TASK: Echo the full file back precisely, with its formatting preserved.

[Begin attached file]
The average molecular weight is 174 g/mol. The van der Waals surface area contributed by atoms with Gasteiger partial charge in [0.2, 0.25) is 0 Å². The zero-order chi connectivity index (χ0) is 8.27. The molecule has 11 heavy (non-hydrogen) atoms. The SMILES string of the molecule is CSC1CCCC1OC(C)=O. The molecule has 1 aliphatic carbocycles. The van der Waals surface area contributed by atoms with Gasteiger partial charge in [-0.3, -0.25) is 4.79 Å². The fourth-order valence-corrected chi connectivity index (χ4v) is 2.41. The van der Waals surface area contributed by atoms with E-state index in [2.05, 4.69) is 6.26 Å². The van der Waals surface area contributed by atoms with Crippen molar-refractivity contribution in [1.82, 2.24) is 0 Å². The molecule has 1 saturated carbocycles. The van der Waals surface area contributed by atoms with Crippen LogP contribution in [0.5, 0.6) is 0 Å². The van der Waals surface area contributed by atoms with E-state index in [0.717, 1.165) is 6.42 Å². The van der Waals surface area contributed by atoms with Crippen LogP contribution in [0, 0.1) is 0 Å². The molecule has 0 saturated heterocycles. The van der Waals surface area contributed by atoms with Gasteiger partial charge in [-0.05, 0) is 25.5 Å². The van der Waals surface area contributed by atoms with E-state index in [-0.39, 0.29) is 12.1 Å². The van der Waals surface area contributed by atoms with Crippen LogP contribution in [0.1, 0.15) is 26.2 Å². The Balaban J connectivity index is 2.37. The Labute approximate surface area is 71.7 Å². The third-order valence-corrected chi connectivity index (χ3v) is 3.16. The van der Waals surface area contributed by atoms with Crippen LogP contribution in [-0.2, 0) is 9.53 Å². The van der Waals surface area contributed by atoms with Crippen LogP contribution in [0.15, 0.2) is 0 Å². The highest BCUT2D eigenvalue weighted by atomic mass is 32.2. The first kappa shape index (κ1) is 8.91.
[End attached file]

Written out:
The average molecular weight is 174 g/mol. The van der Waals surface area contributed by atoms with Gasteiger partial charge in [0.2, 0.25) is 0 Å². The zero-order chi connectivity index (χ0) is 8.27. The molecule has 11 heavy (non-hydrogen) atoms. The SMILES string of the molecule is CSC1CCCC1OC(C)=O. The molecule has 1 aliphatic carbocycles. The van der Waals surface area contributed by atoms with Gasteiger partial charge in [-0.3, -0.25) is 4.79 Å². The fourth-order valence-corrected chi connectivity index (χ4v) is 2.41. The van der Waals surface area contributed by atoms with E-state index in [2.05, 4.69) is 6.26 Å². The van der Waals surface area contributed by atoms with Crippen molar-refractivity contribution in [1.82, 2.24) is 0 Å². The molecule has 1 saturated carbocycles. The van der Waals surface area contributed by atoms with Crippen LogP contribution in [0.5, 0.6) is 0 Å². The van der Waals surface area contributed by atoms with E-state index in [0.717, 1.165) is 6.42 Å². The van der Waals surface area contributed by atoms with Crippen LogP contribution in [0, 0.1) is 0 Å². The molecule has 0 saturated heterocycles. The van der Waals surface area contributed by atoms with Gasteiger partial charge in [-0.05, 0) is 25.5 Å². The van der Waals surface area contributed by atoms with E-state index in [-0.39, 0.29) is 12.1 Å². The van der Waals surface area contributed by atoms with Crippen LogP contribution in [0.1, 0.15) is 26.2 Å². The Balaban J connectivity index is 2.37. The Labute approximate surface area is 71.7 Å². The third-order valence-corrected chi connectivity index (χ3v) is 3.16. The van der Waals surface area contributed by atoms with Crippen LogP contribution in [-0.2, 0) is 9.53 Å². The van der Waals surface area contributed by atoms with Crippen LogP contribution in [0.15, 0.2) is 0 Å². The highest BCUT2D eigenvalue weighted by atomic mass is 32.2. The first kappa shape index (κ1) is 8.91.